When Pollack was questioned about how realistic carbon neutrality by 2035 was for the Ithaca campus, she said the $500 million dollar plan hinged on the success of earth source heating.
“I think right now our bets are on earth source heating. The experts we had who looked at this before I got here said that’s our only bet and we are in a cold, dark region,” she said.
Vice President for University Relations Joel M. Malina added that efforts are underway to try to identify a “Plan B,” but that currently there isn’t one.
Pollack also pointed out that looking beyond the campus action plan, Cornell has consistently ranked above its Ivy peers in sustainability rankings by The Princeton Review and has been given the “gold” rating by the Sustainability Tracking, Assessment & Rating System for seven years in a row.
The STARS system is a “transparent, self-reporting framework for colleges and universities to measure their sustainability performance,” according to its website. Each institution is judged across four categories — academics, engagement, operations and planning & administration — for a cumulative score out of 100. The minimum score required for colleges to receive a gold rating is 65.
Through the course of her first year, Pollack has also stressed the importance of “One Cornell,” as she believes that if Cornell combined the assets of one of the world’s greatest cities through the Cornell Tech campus in New York with the “magic” of a small town like Ithaca, it would be second to none.
Even with Amazon considering Queens as a possible location for its East coast headquarters, which the president believes became a more attractive option due to the presence of the Cornell Tech campus, Pollack is sure it will not lead to graduate students choosing to study in New York City instead of Ithaca.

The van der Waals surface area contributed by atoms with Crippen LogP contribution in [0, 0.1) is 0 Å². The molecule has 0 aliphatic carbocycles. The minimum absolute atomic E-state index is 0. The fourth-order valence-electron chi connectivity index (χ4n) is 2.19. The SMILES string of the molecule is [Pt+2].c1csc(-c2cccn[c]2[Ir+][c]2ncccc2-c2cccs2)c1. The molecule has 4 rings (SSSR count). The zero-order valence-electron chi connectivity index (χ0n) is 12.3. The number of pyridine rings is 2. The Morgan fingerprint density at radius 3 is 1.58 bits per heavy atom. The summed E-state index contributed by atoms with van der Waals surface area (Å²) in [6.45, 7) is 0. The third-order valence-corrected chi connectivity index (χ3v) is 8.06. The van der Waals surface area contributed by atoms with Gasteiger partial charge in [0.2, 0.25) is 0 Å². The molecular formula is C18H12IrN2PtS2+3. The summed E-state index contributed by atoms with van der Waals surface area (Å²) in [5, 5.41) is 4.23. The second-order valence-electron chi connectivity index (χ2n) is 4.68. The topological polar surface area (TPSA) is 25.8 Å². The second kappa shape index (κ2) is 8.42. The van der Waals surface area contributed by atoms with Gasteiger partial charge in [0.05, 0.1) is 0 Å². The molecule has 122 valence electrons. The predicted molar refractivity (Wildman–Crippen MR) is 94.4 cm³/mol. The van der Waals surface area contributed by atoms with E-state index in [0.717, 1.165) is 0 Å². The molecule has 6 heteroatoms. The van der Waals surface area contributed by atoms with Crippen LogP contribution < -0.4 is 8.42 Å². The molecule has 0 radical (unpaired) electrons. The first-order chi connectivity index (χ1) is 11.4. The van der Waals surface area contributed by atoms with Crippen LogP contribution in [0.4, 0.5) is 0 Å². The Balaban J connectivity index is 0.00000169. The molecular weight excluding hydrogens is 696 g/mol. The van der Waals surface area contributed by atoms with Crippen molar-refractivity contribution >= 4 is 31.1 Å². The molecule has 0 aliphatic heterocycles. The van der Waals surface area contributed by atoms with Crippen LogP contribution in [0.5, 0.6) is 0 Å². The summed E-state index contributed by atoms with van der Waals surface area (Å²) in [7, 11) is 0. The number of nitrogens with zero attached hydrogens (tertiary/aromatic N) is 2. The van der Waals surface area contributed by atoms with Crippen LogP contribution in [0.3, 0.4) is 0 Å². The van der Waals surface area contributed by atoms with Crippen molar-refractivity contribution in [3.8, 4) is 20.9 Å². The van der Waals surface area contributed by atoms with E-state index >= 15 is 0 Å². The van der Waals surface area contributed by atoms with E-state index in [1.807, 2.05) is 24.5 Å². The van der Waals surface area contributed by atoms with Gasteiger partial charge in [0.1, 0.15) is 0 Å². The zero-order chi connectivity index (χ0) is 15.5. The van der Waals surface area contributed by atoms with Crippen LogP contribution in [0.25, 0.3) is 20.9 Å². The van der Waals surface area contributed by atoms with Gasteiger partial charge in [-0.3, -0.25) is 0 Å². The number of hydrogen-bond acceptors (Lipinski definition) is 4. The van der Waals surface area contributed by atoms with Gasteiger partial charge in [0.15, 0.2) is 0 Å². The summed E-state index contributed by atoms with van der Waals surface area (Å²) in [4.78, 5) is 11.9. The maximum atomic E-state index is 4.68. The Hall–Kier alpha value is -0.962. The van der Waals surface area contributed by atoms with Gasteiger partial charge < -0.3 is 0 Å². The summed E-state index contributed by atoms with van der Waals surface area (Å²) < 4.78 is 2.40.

“I’m not worried about people choosing to go to Cornell Tech versus Cornell,” she said. “The Cornell Tech program is a very unusual special program. It’s built specifically for people who want to be involved with digital technologies. It’s rather different from the program here.”
As the interview drew to a close, The Sun brought up how the Ivy League is the only Football Championship Subdivision Division I conference in which there is no postseason play and whose champion must decline its automatic bid into the NCAA playoffs. The feeling among Ivy league head coaches like Cornell’s David Archer ’05 is that the annual push from the coaches to permit the champion to accept the bid is “dead on arrival” when it reaches the presidents’ desks.
Pollack said that she has never been presented with the proposition, but she was worried that it would mean Cornell would have to play against No.1 ranked Alabama. (A hypothetical change would have the Ivy champion competing with the FCS’ best, the likes of North Dakota State. Alabama, who competes in the Southeastern Conference, is the current No. 1 ranked team in the Football Bowl Subdivision.)
“I watch our Cornell team, and I think they’re great fun to watch, but then I think of Alabama and I’m worried what playing them will mean for our players’ mental health,” she quipped.